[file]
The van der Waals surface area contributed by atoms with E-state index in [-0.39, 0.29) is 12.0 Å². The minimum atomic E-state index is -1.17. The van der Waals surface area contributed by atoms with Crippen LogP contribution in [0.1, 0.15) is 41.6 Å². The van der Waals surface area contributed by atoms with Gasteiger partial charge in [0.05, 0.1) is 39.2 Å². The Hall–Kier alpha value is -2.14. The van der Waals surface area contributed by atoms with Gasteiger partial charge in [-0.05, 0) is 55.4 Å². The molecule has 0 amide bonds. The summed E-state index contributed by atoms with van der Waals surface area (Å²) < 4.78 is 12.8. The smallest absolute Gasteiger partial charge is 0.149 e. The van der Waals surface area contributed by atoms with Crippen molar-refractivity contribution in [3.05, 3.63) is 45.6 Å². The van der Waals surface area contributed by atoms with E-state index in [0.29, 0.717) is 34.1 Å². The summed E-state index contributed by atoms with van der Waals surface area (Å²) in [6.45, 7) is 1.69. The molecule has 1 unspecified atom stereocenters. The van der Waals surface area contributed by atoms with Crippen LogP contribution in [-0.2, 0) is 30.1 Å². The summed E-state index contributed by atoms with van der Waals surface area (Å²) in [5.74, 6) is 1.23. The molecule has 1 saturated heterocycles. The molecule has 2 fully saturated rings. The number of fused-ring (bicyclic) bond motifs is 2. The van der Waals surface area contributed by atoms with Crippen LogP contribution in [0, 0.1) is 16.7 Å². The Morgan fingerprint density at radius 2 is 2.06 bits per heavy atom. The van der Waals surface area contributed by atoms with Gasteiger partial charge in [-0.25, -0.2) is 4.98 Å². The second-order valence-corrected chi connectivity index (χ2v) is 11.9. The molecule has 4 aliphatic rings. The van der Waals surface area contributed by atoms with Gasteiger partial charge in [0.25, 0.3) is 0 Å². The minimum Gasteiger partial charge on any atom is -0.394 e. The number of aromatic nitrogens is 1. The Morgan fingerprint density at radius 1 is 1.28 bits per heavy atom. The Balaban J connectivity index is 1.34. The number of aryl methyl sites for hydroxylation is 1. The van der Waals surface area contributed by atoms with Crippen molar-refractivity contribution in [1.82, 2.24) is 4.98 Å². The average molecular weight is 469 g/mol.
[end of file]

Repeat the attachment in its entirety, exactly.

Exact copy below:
The van der Waals surface area contributed by atoms with E-state index in [-0.39, 0.29) is 12.0 Å². The minimum atomic E-state index is -1.17. The van der Waals surface area contributed by atoms with Crippen LogP contribution in [0.1, 0.15) is 41.6 Å². The van der Waals surface area contributed by atoms with Gasteiger partial charge in [0.05, 0.1) is 39.2 Å². The Hall–Kier alpha value is -2.14. The van der Waals surface area contributed by atoms with Gasteiger partial charge in [-0.05, 0) is 55.4 Å². The molecule has 0 amide bonds. The summed E-state index contributed by atoms with van der Waals surface area (Å²) < 4.78 is 12.8. The smallest absolute Gasteiger partial charge is 0.149 e. The van der Waals surface area contributed by atoms with Crippen molar-refractivity contribution in [3.05, 3.63) is 45.6 Å². The van der Waals surface area contributed by atoms with E-state index in [0.29, 0.717) is 34.1 Å². The summed E-state index contributed by atoms with van der Waals surface area (Å²) in [6.45, 7) is 1.69. The molecule has 1 unspecified atom stereocenters. The van der Waals surface area contributed by atoms with Crippen LogP contribution in [-0.2, 0) is 30.1 Å². The summed E-state index contributed by atoms with van der Waals surface area (Å²) in [5.74, 6) is 1.23. The molecule has 1 saturated heterocycles. The molecule has 2 fully saturated rings. The number of fused-ring (bicyclic) bond motifs is 2. The van der Waals surface area contributed by atoms with Crippen LogP contribution in [0, 0.1) is 16.7 Å². The Morgan fingerprint density at radius 2 is 2.06 bits per heavy atom. The van der Waals surface area contributed by atoms with Gasteiger partial charge in [-0.25, -0.2) is 4.98 Å². The second-order valence-corrected chi connectivity index (χ2v) is 11.9. The molecule has 4 aliphatic rings. The van der Waals surface area contributed by atoms with Gasteiger partial charge in [0.25, 0.3) is 0 Å². The minimum Gasteiger partial charge on any atom is -0.394 e. The number of aromatic nitrogens is 1. The Morgan fingerprint density at radius 1 is 1.28 bits per heavy atom. The Balaban J connectivity index is 1.34. The number of aryl methyl sites for hydroxylation is 1. The van der Waals surface area contributed by atoms with Crippen molar-refractivity contribution in [1.82, 2.24) is 4.98 Å². The average molecular weight is 469 g/mol.